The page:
|Abstract or Summary
- Vibrio parahaemolyticus is the leading cause of foodborne illnesses associated with seafood consumption. Consuming raw or undercooked seafood contaminated with V. parahaemolyticus can result in development of acute gastroenteritis with symptoms of nausea, vomiting, abdominal cramping and watery diarrhea within 24 hours of infection. Illness is usually self-limited and lasts for about 3 days. The United States Centers for Disease Control and Prevention estimated that 45,000 cases of V. parahaemolyticus occur annually in the U.S.
Depuration is a process which holds shellfish in clean seawater to allow them to purge sand and bacteria. Recently, we developed a refrigerated seawater (7 to 15 °C) depuration capable of decreasing V. parahaemolyticus populations in oysters by >3.0 log MPN/g after 5 days of the process with no adverse effect on oysters. However, the process needs to be shorted to allow application by the shellfish industry. This study investigated the bactericidal activity of natural antimicrobial substances, including rosemary, marjoram, clove, and grape seed extract, against five clinical V. parahaemolyticus strains (10290, 10292, 10293, BE 98-2029, O27-1c1) for their potential applications in depuration to increase its efficacy in reducing V. parahaemolyticus populations in contaminated oysters.
Marjoram and rosemary contain low levels of phenolic compounds and had very little antimicrobial activity against V. parahaemolyticus. However, clove and grape seed extract exhibited strong bactericidal effects against clinical strains of V. parahaemolyticus. Populations of V. parahaemolyticus in tryptic soy broth supplemented with 1.5% NaCl (TSB-salt) containing 1.5% clove extract decreased rapidly by >3.88 - >4.81 log CFU/ml within 1 h of incubation at 37 °C. Similarly, populations of V. parahaemolyticus in TSB-salt containing 1% grape seed extract all declined to non-detectable (>4.69-log reductions) after 2 h. Further studies confirmed that both 1.5% of clove extract and 1.0% grade seed extract in TSB-salt reduced a mixed culture of 5 clinical V. parahaemolyticus strains from 5.42 log CFU/ml to non-detectable (<10 CFU/ml) in 1 h at 37 °C. Both clove and grape seed extract exhibited strong antimicrobial activity against clinical strains of V. parahaemolyticus and might be utilized as natural antimicrobial agents to reduce V. parahaemolyticus contamination in seafood.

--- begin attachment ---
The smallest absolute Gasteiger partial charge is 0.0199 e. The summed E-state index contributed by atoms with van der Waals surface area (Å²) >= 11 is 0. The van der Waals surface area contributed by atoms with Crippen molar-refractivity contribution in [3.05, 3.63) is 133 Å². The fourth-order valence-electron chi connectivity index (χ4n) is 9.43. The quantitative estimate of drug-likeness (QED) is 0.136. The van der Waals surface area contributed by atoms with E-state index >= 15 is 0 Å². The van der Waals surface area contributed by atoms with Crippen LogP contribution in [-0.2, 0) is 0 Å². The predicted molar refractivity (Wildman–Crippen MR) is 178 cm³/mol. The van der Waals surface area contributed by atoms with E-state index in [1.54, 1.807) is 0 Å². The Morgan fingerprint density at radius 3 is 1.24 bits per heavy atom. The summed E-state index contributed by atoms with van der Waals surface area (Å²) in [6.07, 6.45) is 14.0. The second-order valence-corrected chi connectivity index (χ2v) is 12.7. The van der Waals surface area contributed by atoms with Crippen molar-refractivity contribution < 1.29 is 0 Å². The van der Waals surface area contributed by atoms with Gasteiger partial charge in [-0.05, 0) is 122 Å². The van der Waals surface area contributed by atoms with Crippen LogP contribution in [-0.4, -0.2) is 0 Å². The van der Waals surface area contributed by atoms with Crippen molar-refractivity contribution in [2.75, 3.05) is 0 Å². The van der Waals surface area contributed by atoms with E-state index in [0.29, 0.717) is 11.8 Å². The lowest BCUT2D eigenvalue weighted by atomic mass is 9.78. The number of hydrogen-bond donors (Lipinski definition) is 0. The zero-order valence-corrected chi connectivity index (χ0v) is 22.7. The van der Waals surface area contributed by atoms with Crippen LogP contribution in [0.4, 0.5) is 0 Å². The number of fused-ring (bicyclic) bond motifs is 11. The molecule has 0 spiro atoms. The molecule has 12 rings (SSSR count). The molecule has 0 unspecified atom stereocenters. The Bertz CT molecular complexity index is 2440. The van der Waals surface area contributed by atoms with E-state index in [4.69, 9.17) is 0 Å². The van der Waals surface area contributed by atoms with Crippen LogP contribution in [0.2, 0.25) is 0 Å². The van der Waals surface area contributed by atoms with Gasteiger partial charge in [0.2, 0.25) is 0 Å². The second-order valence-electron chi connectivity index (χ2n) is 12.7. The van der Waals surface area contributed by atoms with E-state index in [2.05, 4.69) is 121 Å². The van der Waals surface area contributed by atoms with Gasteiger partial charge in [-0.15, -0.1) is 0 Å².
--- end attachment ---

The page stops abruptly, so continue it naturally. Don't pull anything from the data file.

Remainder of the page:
Studies of application of grape seed extract (GSE) in oyster depuration revealed that addition of GSE in artificial seawater (ASW) for depuration increased the efficacy of depuration for reducing V. parahaemolyticus populations in the Pacific oysters (Crassostrea gigas). The populations of V. parahaemolyticus in laboratory inoculated oysters decreased by 3.12 log MPN/g after 3 days of depuration in ASW at 12.5 °C. A greater reduction (3.61 log MPN/g) of V. parahaemolyticus populations in oysters was observed after 3 days of depuration at 12.5 °C with ASW containing 1.0% GSE containing 1.8 mg/ml total phenolic contents as gallic acid equivalents. Increasing the concentration of GSE in ASW from 1.0 to 1.5% greatly enhanced the efficacy of the depuration in decontaminating V. parahaemolyticus in oysters. Populations of V. parahaemolyticus in oysters decreased by 3.77 and 4.18 log MPN/g after one and two days of depuration in ASW containing 1.5% GSE (3.1 mg/ml total phenolic contents as gallic acid equivalents), respectively. However, it required 5 days of depuration in ASW at 12.5 °C to decrease V. parahaemolyticus populations in oysters by 3.71 log MPN/g. Addition of GSE in ASW greatly enhanced depuration process for decontaminating V. parahaemolyticus in oysters. Depuration at 12.5 °C with ASW containing 1.5% GSE was capable of achieving >3.52 log MPN/g reduction of V. parahaemolyticus in Pacific oysters in two days. Further studies are needed to validate the efficacy of this depuration process for decontaminating naturally accumulated V. parahaemolyticus in Pacific oysters.